People have been talking about the epic nature of Savages‘ live shows since before they released their triumphant, critically acclaimed debut album Silence Yourself and when listening to them on record it’s clear why. Upon hearing the first notes of Adore Life all I wanted was to be transported to front of stage at one of their performances. It’s rock music at its best.
Savages’ follow up to their critically acclaimed debut is every bit as ferocious as its predecessor. They will claw at your very soul, but is it all too much?
While the hype surrounding their entry onto the rock scene was founded upon their vicious political views (they famously banned phones at their shows), this album, while perhaps louder, is mostly a collection of love songs. Love songs with a twist mind you, nothing soppy here. There are cautionary tales mixed with themes of boredom, flirtation, lust, violence, and pain draped throughout.
Listening to Savages is like having a ferocious lover, they will claw you all the way down your back and it will hurt, but you’ll enjoy it just as much as it pains you (or maybe you’re not into that). However, it would be wrong to assume Savages are in any way playful. No, they take their music very seriously and you can hear it in every note of front woman Jehnny Beth’s voice, in every bass line and cymbal crash. It’s this relentless passion towards their art and the attention to detail with their song composition that stands them above other rock bands. So anyone who wants them to lighten up, can probably fuck off.
Frenzied is probably a good way to describe their sound at times but perhaps not the band themselves; there’s no lack of composure and Beth manages to convey control even when she’s yelling at the top of her voice. New anthem The Answer opens the album with the type of energy you’d expect and crave, tumbling you over and over as you’re pummeled with the message: love is ‘the answer’.
Every band needs some rise and fall, even Savages despite the drug-like addiction to their power. Virtual title track Adore brings us down almost to rock-ballad territory. It maintains a supremely moody vibe as Beth sings of regrets and failings yet continuing to adore life, even with the mess it inevitably brings. Usually sharp and acidic, this song takes the edge off Savages and adds some tenderness to Beth’s delivery before eventually building up to a brilliant crescendo. It’s a sign that Savages’ best work might even still be ahead of them, in which case we’re all in for a real treat.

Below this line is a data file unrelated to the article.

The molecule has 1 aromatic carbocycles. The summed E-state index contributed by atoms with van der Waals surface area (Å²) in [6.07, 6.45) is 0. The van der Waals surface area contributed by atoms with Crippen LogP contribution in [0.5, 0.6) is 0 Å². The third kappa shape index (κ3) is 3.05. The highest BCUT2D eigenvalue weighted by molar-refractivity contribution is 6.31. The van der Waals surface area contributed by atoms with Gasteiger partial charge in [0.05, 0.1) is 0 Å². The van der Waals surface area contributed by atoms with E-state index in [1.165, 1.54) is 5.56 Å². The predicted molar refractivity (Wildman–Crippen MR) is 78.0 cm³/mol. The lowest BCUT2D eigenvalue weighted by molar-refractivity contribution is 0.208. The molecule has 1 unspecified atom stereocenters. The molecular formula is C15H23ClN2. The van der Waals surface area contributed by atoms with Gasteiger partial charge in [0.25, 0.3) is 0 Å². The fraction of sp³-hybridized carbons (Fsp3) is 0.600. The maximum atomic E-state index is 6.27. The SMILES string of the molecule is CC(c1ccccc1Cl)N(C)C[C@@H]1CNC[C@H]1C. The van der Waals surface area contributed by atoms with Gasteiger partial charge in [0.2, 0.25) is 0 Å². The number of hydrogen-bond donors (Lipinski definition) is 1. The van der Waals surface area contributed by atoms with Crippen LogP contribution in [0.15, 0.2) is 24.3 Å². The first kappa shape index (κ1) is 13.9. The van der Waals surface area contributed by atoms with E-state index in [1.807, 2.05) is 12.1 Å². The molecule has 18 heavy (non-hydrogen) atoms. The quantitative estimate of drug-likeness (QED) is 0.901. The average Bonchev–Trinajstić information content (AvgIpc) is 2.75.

The middle of the album holds its longest tracks and, sometimes there is a feeling of being caught somewhere in between the delicious viciousness and the calmer croons. It’s a middle ground that doesn’t quite work.
When In Love soon restores the former glory, rough-riding us again in what is probably the most fun track on the album, with a delightful riff as the highlight.
Through Surrender and T.I.W.Y.G the album takes on that frantic tone again as we speed towards the finish line and literally surrender to the album, enjoying it without thinking too much about it. “This is what you get when you mess with love” warns Beth, but we don’t want to listen, we just want to hear her say it. We pull up abruptly though with Mechanics, which broods and crawls as Beth lets her voice shine again. An interesting track to end on however since it doesn’t represent the album as a whole in terms of sound but for narrative purposes it sounds like Beth reached catharsis with her meditation on love.
With Adore Life, Savages certainly manage to climb the same high bar they set with their debut. The new LP holds all the strength of Silence Yourself with a slightly more relaxed approach from vocalist Jehnny Beth. It won’t disappoint.